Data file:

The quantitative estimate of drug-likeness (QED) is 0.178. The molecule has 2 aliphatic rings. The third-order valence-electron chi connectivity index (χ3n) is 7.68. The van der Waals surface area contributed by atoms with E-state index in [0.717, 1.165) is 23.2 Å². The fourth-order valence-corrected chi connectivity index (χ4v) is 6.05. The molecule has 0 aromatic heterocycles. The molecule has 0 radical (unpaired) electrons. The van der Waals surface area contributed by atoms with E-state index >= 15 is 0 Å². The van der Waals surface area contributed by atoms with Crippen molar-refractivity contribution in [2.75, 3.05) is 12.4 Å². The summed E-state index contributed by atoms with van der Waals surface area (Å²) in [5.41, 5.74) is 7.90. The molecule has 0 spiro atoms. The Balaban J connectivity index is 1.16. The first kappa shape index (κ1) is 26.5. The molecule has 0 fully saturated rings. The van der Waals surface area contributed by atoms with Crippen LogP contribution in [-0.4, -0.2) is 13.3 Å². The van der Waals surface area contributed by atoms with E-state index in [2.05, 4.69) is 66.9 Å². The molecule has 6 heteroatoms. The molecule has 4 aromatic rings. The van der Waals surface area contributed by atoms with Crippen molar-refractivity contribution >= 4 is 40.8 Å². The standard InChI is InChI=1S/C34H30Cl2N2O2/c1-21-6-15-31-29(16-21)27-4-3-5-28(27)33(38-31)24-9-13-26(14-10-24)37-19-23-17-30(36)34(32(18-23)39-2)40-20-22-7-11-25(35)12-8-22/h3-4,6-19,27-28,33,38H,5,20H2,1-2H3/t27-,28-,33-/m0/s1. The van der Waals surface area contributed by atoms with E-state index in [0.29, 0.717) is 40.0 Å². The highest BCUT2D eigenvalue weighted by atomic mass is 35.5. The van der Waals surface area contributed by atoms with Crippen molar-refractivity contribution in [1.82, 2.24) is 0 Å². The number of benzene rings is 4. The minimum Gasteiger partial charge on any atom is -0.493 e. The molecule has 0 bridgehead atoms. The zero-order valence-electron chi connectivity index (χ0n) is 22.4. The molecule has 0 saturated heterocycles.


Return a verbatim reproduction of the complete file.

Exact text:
The quantitative estimate of drug-likeness (QED) is 0.178. The molecule has 2 aliphatic rings. The third-order valence-electron chi connectivity index (χ3n) is 7.68. The van der Waals surface area contributed by atoms with E-state index in [0.717, 1.165) is 23.2 Å². The fourth-order valence-corrected chi connectivity index (χ4v) is 6.05. The molecule has 0 aromatic heterocycles. The molecule has 0 radical (unpaired) electrons. The van der Waals surface area contributed by atoms with E-state index >= 15 is 0 Å². The van der Waals surface area contributed by atoms with Crippen molar-refractivity contribution in [2.75, 3.05) is 12.4 Å². The summed E-state index contributed by atoms with van der Waals surface area (Å²) in [5.41, 5.74) is 7.90. The molecule has 0 spiro atoms. The Balaban J connectivity index is 1.16. The first kappa shape index (κ1) is 26.5. The molecule has 0 fully saturated rings. The van der Waals surface area contributed by atoms with Crippen LogP contribution in [-0.4, -0.2) is 13.3 Å². The van der Waals surface area contributed by atoms with E-state index in [2.05, 4.69) is 66.9 Å². The molecule has 6 heteroatoms. The molecule has 4 aromatic rings. The van der Waals surface area contributed by atoms with Crippen molar-refractivity contribution >= 4 is 40.8 Å². The standard InChI is InChI=1S/C34H30Cl2N2O2/c1-21-6-15-31-29(16-21)27-4-3-5-28(27)33(38-31)24-9-13-26(14-10-24)37-19-23-17-30(36)34(32(18-23)39-2)40-20-22-7-11-25(35)12-8-22/h3-4,6-19,27-28,33,38H,5,20H2,1-2H3/t27-,28-,33-/m0/s1. The van der Waals surface area contributed by atoms with E-state index in [0.29, 0.717) is 40.0 Å². The highest BCUT2D eigenvalue weighted by atomic mass is 35.5. The van der Waals surface area contributed by atoms with Crippen molar-refractivity contribution in [1.82, 2.24) is 0 Å². The number of benzene rings is 4. The minimum Gasteiger partial charge on any atom is -0.493 e. The molecule has 0 bridgehead atoms. The zero-order valence-electron chi connectivity index (χ0n) is 22.4. The molecule has 0 saturated heterocycles.